Near the end of my yoga teacher training in 2009, we had a class on inversions. I’d known from past classes that these were my very least favorite poses. Why? I was petrified of being upside down. Sure, I could do legs up the wall, down dog, standing forward folds, even supported bridge and supported shoulder-stand were okay. But head and handstands? No way! Eventually, I was able to move into those poses against the wall and with a partner.
After some practice, I realized it wasn’t being upside down that was so fearful, but falling and breaking my neck. Literally. I didn’t trust that I had the arm and upper body strength to keep me from landing on my head. With time, I came to understand that it has a lot to do with core strength. I have that! But it didn’t alleviate the fear. Even when I could perform the pose with the support of a wall or a partner, I felt no rush of excitement. The fear was too great. I always came out of the pose after only a few moments. When asked if something was wrong, I always said no. After all, what kind of yoga teacher is fearful of inversions?
One of the many, many things I learned during that training is that there are thoughts, and then there are thoughts about the thoughts. It’s that second layer that often gets us into trouble. I was okay being fearful of hurting myself in an inversion pose. But what compounded my situation were my thoughts about my feelings/thoughts around those poses. I asked if a yoga student (me) could have a yoga asana practice without inversions, and was told yes. That made me feel better. As the classes progressed, I learned different ways to move into those poses. After enough practice, some of that fear dissipated. I also learned that good yoga instructors offer multiple levels of the pose for the students in class. This way, I could participate, gain the benefits of the pose, and keep my fear (and my thoughts about the fear) to a controllable level.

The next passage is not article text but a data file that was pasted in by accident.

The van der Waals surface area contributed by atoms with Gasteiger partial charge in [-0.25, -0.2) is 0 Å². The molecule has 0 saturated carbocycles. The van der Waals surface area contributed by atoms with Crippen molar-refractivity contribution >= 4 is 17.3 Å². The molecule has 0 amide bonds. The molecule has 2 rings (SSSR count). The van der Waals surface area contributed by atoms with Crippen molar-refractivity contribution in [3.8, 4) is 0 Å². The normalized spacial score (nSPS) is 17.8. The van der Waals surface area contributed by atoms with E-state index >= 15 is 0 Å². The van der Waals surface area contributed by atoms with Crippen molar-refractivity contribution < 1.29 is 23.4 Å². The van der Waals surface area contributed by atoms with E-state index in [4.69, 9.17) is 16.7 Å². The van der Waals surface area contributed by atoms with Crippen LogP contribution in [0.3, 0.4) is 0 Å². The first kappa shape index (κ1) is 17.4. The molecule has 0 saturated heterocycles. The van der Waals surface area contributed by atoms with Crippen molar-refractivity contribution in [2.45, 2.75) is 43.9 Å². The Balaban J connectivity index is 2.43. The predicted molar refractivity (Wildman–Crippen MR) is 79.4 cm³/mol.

Am I completely over my fear of injury when it comes to inversions? No. But through my practice, I’ve learned to let go of wanting to be a “perfect” yoga teacher by performing each pose as if I was on the cover of a magazine. I’m able to move into and out of versions of the postures without fear hijacking me. I’m still grateful when it’s over! But I’m also allowing of that gratitude, that fear, that acceptance that this is part of what makes up this yogi.